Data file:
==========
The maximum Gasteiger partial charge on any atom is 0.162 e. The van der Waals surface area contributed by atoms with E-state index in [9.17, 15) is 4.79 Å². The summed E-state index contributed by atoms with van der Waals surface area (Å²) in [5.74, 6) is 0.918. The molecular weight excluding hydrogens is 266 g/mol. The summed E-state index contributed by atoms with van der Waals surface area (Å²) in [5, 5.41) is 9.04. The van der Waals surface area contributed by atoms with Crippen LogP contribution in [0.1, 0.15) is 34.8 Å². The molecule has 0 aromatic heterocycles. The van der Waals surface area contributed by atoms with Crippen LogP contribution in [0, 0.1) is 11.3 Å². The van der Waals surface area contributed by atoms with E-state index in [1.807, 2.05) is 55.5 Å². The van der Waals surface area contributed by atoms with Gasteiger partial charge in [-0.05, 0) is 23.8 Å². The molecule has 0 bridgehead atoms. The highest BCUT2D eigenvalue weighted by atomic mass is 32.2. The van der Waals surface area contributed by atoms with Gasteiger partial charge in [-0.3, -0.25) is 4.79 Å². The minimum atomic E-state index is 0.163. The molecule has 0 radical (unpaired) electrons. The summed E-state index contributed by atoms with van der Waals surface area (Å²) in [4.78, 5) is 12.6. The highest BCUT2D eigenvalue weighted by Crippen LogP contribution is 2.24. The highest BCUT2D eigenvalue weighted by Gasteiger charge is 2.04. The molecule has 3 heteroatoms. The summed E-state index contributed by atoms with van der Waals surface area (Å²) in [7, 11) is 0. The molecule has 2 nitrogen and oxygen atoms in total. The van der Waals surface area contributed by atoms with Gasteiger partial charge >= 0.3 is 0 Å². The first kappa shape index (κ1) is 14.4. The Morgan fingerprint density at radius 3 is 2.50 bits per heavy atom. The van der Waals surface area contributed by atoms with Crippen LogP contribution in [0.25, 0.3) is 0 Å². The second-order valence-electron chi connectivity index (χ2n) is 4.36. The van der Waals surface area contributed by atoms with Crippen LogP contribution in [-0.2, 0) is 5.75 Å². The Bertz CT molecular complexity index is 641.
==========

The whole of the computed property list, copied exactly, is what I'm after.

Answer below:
The maximum Gasteiger partial charge on any atom is 0.162 e. The van der Waals surface area contributed by atoms with E-state index in [9.17, 15) is 4.79 Å². The summed E-state index contributed by atoms with van der Waals surface area (Å²) in [5.74, 6) is 0.918. The molecular weight excluding hydrogens is 266 g/mol. The summed E-state index contributed by atoms with van der Waals surface area (Å²) in [5, 5.41) is 9.04. The van der Waals surface area contributed by atoms with Crippen LogP contribution in [0.1, 0.15) is 34.8 Å². The molecule has 0 aromatic heterocycles. The van der Waals surface area contributed by atoms with Crippen LogP contribution in [0, 0.1) is 11.3 Å². The van der Waals surface area contributed by atoms with E-state index in [1.807, 2.05) is 55.5 Å². The van der Waals surface area contributed by atoms with Gasteiger partial charge in [-0.05, 0) is 23.8 Å². The molecule has 0 bridgehead atoms. The highest BCUT2D eigenvalue weighted by atomic mass is 32.2. The van der Waals surface area contributed by atoms with Gasteiger partial charge in [-0.3, -0.25) is 4.79 Å². The minimum atomic E-state index is 0.163. The molecule has 0 radical (unpaired) electrons. The summed E-state index contributed by atoms with van der Waals surface area (Å²) in [4.78, 5) is 12.6. The highest BCUT2D eigenvalue weighted by Crippen LogP contribution is 2.24. The highest BCUT2D eigenvalue weighted by Gasteiger charge is 2.04. The molecule has 3 heteroatoms. The summed E-state index contributed by atoms with van der Waals surface area (Å²) in [7, 11) is 0. The molecule has 2 nitrogen and oxygen atoms in total. The van der Waals surface area contributed by atoms with Gasteiger partial charge >= 0.3 is 0 Å². The first kappa shape index (κ1) is 14.4. The Morgan fingerprint density at radius 3 is 2.50 bits per heavy atom. The van der Waals surface area contributed by atoms with Crippen LogP contribution in [0.25, 0.3) is 0 Å². The second-order valence-electron chi connectivity index (χ2n) is 4.36. The van der Waals surface area contributed by atoms with Crippen LogP contribution in [-0.2, 0) is 5.75 Å². The Bertz CT molecular complexity index is 641.